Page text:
By Bobby Cuza
October 28, 2002
Mourners on Monday remembered taxi driver Mohammed Yousuf, who was killed Friday in Woodside when his cab was rear-ended and burst into flames â€” an incident that has prompted calls for a class-action lawsuit against the Ford Motor Co.
More than 90 percent of the cityâ€™s yellow taxis are Ford Crown Victorias, which came under federal scrutiny after a dozen police officers died after their carsâ€™ gas tank caught fire in rear-end collisions.
The National Highway Traffic Safety Administration on Oct. 17 closed its investigation into Ford Crown Victorias built since 1990 without finding a defect.
Nonetheless, Ford offered to outfit police cars with a special protective fuel-tank shield.
â€œWe immediately want the cars that are out on the road to be installed with these safety measures,â€ Bhairavi Desai, staff coordinator for the New York Taxi Workers Alliance, said yesterday at a vigil for Yousuf. â€œFord has the capability. They have the technology. This is sheerly a matter of political will.â€
Desai wrote state Attorney General Eliot Spitzer yesterday asking him to file suit against Ford.
Ford spokeswoman Sara Tatchio said Monday that the company would make the shields available for taxis and other civilian vehicles, but would not foot installation costs â€” estimated at $100 to $200 per car.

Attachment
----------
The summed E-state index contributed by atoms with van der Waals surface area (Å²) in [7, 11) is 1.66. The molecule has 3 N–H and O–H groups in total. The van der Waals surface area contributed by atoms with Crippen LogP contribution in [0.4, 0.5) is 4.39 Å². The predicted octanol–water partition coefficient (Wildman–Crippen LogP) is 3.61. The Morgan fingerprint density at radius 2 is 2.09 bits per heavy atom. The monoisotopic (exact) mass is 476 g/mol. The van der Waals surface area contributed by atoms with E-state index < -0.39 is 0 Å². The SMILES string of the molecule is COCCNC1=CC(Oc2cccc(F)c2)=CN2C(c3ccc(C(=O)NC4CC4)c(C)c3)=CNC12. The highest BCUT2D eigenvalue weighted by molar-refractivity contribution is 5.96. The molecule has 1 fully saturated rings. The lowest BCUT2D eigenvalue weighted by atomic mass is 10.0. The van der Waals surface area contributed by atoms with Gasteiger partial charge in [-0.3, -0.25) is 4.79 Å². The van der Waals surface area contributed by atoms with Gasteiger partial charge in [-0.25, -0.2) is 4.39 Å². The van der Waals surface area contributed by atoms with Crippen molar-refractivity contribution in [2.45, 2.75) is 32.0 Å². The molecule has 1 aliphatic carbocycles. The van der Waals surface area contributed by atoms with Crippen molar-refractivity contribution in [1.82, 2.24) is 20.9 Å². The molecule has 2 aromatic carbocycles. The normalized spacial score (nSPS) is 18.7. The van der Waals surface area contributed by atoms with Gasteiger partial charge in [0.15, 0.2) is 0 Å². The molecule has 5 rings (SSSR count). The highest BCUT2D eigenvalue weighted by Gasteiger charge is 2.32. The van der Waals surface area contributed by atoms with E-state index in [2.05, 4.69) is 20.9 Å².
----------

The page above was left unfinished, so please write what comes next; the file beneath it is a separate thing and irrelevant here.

She stressed that police officers use their cars in more hazardous ways than cab drivers, and that even the shield would be of benefit only in extremely rare circumstances.
â€œWe donâ€™t believe itâ€™s necessary at all,â€ she said. â€œPeople have to remember this is a very safe car.â€
Yousuf, a father of five whose wife and children live in Pakistan, had finished his 12-hour shift and was just a few blocks from home at the time of the accident, about 4:30 a.m. Friday.
He was idling at a red light at the intersection of Northern Boulevard, Broadway and 54th Street when he was rear-ended by a 1999 Cadillac Escalade sport-utility vehicle.
Yousufâ€™s taxi burst into flames and he died instantly. The other driver fled. Police seized the Escalade but have made no arrests.
Taxi and Limousine Commissioner Matthew Daus said the incident appears unrelated to a string of mysterious blazes over the past two years in which six taxis spontaneously caught fire.
Fordâ€™s investigation linked most of those fires to after-market alterations or faulty maintenance, he said.
â€œItâ€™s really horrible what happened,â€ Daus said. â€œAs soon as we get some more detailed information, weâ€™re going to follow up with Ford like we did before.â€
Copyright Â© 2002, Newsday, Inc.